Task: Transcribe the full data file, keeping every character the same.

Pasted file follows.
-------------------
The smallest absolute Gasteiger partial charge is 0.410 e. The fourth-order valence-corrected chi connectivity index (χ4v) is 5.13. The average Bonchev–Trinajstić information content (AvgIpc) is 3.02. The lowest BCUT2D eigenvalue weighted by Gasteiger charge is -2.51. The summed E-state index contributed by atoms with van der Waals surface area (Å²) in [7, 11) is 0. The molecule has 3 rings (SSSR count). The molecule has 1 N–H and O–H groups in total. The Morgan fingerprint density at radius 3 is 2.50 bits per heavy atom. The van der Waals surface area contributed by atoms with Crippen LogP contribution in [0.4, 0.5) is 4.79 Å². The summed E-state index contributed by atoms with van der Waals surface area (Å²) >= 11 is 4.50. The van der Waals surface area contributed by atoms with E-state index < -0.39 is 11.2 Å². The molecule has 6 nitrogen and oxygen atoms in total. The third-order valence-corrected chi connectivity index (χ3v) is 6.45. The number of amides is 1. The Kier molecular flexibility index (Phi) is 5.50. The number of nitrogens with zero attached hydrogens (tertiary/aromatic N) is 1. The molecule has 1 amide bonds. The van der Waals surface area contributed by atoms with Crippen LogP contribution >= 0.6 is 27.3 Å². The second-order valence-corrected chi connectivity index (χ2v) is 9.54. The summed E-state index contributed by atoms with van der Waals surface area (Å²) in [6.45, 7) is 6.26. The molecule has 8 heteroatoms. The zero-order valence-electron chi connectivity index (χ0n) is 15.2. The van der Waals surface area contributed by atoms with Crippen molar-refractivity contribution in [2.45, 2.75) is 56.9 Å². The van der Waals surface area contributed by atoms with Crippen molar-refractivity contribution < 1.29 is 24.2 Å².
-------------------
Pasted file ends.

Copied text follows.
The smallest absolute Gasteiger partial charge is 0.410 e. The fourth-order valence-corrected chi connectivity index (χ4v) is 5.13. The average Bonchev–Trinajstić information content (AvgIpc) is 3.02. The lowest BCUT2D eigenvalue weighted by Gasteiger charge is -2.51. The summed E-state index contributed by atoms with van der Waals surface area (Å²) in [7, 11) is 0. The molecule has 3 rings (SSSR count). The molecule has 1 N–H and O–H groups in total. The Morgan fingerprint density at radius 3 is 2.50 bits per heavy atom. The van der Waals surface area contributed by atoms with Crippen LogP contribution in [0.4, 0.5) is 4.79 Å². The summed E-state index contributed by atoms with van der Waals surface area (Å²) >= 11 is 4.50. The van der Waals surface area contributed by atoms with E-state index < -0.39 is 11.2 Å². The molecule has 6 nitrogen and oxygen atoms in total. The third-order valence-corrected chi connectivity index (χ3v) is 6.45. The number of amides is 1. The Kier molecular flexibility index (Phi) is 5.50. The number of nitrogens with zero attached hydrogens (tertiary/aromatic N) is 1. The molecule has 1 amide bonds. The van der Waals surface area contributed by atoms with Crippen LogP contribution >= 0.6 is 27.3 Å². The second-order valence-corrected chi connectivity index (χ2v) is 9.54. The summed E-state index contributed by atoms with van der Waals surface area (Å²) in [6.45, 7) is 6.26. The molecule has 8 heteroatoms. The zero-order valence-electron chi connectivity index (χ0n) is 15.2. The van der Waals surface area contributed by atoms with Crippen molar-refractivity contribution in [2.45, 2.75) is 56.9 Å². The van der Waals surface area contributed by atoms with Crippen molar-refractivity contribution < 1.29 is 24.2 Å².